Well, it is July. We are rolling down the slope of the year now, and it seems like the perfect time to take on a new project. Along with thousands of other people, the girls and I will be attempting a Plastic-Free July.
Living plastic-free is one of my life goals. Plastic is just so unaesthetically pleasing. How can I possibly live my Anne of Green Gables fantasy life with plastic everywhere I turn? Impossible. Oh, and also it is breaking the planet. Honestly, of all the stupid things we have done as human beings, covering the planet in plastic has to be right up there. Just because we invent it, doesn't mean we have to use it everywhere, does it? I mean, we invented chocolate, but we don't make bags and cheese wrappers out of it, do we? See? My logic is irrefutable.
Anyway, one hundred years ago my great-grandmother managed to live perfectly well without plastic at all. Her name was Ruby and in July 1917 she had been married five years and my Grandma Muriel was about to be born. The plastic industry was then in its infancy.
It wasn't until my Grandmother Muriel became a mother herself in 1947 that plastic really began to worm its way into our lives in a big way. Plastic had been used extensively during WWII, and when the war ended industrialists all over the world had all these enormous plastics factories and all this raw product (ie, oil) and there was SO MUCH MONEY to be made, if only.. we poor suckers could be persuaded to buy plastic everything. And, guess what? We let ourselves be persuaded.
As with most modern inventions, plastic bags and cheese wrappers are not actually necessities of life. They do not make our lives better, they do not make our world prettier, and they create an enormous mess. But, they also make SO MUCH MONEY for purveyors of plastic ticky tack everywhere. Which is why they persist. But, never fear. We can reverse this process by refusing to have a bar of it. If we refuse to buy it and pretend it doesn't exist, eventually it will go away. Already we are seeing lots of paper wrapping and minimal wrapping options turn up in the marketplace. That's because consumers prefer it. So let's prefer it quite decisively and make it happen quicker, so I can live my Anne of Green Gables fantasy life sooner rather than later.
My first and only July purchase so far has been two lamb shanks from the local butcher. My Great-Grandmother Ruby would have got her meat in one of three ways. First, she was a farmer, so she probably ate meat straight off the farm. Second, butchers used to deliver meat straight to the kitchen table, unwrapped, from their van or cart, or else the butcher's boy would deliver it by bicycle, well wrapped in paper and string and balanced precariously in the wicker bike basket. Third, Grandma Ruby may have popped into the butcher's on a trip to town, and picked up her meat, also wrapped in paper. Now we often get meat wrapped in 'butcher's paper' but it is generally plastic backed, and the meat is pre-wrapped in a plastic bag.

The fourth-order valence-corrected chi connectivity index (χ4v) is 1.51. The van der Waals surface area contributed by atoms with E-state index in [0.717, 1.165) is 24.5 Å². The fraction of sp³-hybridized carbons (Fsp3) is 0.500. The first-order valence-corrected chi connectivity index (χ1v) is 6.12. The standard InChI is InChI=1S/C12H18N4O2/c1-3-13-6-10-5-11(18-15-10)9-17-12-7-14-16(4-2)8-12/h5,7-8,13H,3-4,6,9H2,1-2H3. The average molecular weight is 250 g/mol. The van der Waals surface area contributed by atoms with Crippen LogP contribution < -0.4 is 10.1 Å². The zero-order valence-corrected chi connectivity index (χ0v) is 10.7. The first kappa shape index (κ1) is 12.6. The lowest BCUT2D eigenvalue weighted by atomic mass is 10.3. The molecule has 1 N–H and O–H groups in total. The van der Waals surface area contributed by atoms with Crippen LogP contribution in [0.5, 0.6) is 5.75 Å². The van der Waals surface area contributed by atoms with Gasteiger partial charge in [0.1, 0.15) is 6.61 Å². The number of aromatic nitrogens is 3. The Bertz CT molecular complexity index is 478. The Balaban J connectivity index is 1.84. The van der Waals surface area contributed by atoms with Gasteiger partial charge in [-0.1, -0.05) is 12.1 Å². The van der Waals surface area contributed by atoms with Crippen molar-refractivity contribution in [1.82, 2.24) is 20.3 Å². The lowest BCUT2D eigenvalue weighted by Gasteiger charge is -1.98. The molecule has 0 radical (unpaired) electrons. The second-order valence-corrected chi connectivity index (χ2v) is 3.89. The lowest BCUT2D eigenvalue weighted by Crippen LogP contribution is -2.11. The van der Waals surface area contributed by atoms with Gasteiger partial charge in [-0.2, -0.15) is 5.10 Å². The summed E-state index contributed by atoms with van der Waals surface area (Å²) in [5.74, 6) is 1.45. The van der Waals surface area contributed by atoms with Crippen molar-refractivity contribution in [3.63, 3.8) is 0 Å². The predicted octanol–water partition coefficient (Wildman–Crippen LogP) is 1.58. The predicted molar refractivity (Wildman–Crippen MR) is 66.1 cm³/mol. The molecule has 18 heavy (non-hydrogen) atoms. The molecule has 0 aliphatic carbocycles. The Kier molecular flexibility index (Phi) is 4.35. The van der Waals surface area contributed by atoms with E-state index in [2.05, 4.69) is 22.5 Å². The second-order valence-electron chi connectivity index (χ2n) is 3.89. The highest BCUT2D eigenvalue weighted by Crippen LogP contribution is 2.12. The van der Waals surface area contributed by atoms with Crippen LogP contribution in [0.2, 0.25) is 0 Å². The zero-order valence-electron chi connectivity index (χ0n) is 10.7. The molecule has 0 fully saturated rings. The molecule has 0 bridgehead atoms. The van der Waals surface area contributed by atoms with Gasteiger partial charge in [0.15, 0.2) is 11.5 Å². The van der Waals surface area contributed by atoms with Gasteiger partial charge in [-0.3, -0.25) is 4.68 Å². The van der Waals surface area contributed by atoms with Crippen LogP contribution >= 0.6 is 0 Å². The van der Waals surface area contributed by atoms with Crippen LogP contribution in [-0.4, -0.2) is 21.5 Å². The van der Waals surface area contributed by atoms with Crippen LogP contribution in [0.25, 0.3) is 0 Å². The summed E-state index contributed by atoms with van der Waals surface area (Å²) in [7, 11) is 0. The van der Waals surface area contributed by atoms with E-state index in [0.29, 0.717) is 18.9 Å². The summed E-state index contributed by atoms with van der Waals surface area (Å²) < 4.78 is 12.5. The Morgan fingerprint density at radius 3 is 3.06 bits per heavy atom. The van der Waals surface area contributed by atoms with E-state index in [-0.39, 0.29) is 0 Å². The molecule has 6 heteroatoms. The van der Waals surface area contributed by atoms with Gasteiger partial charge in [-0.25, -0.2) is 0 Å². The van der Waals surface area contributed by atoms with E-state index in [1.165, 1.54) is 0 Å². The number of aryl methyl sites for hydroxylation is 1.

Several years ago I tried to go plastic-free with meat but kind of gave up because it seemed too hard. But this time was going to be different. I armed myself with my glass Pyrex dish* and popped down to the butcher. I have faced blank stares and non-cooperation in the past with this request, but I was prepared to give it a go. This is how the conversation went:
Me: I am doing a challenge called Plastic-Free July, and I am wondering if you can weigh my container and put the meat straight into it? Butcher: Certainly we can do that for you. (Puts meat in container. I pay. She offers to keep the weight sticker and recycle it.. can you recycle stickers? I don't know - anyway, I said yes) Me: Thanks so much. The alternative was becoming a vegetarian for a month. Butcher: Well, that would have been a concern.. and by the way, good on you for having a go at reducing waste.
Well, I was gobsmacked. That was surprisingly easy. I believe it helps to choose a small business. I frequent two butchers, and this one is a farm gate shop in town, staffed by the farmers and their relations, who are generally pretty calm and straightforward folks. Also, I think reducing waste is an idea whose time has come.
A very popular TV program here in Australia recently has been a three part series called War on Waste (I have no idea if you can watch this outside Australia, but really, watch it if you can. It is fascinating and horrifying). So many people I know recommended it to me that I finally looked it up on-line and showed it to the girls. It appears to have taken the waste problem into the mainstream. Which is positively excellent.
So, Plastic-Free July, Part 1: Buying Meat. Sorted.
*There is no reason why I could not have taken a metal container or a Tupperware container or even an old ice cream container. It is just that this is what I have.
Tired, but determinedly cheerful mother of four. One grown up son (The Boy), one grown up daughter (The Girl), two girls at home, Rosy (17) and Posy (12). Trying to buy a little less, make a little more, live a little lighter, not mess up the children too much..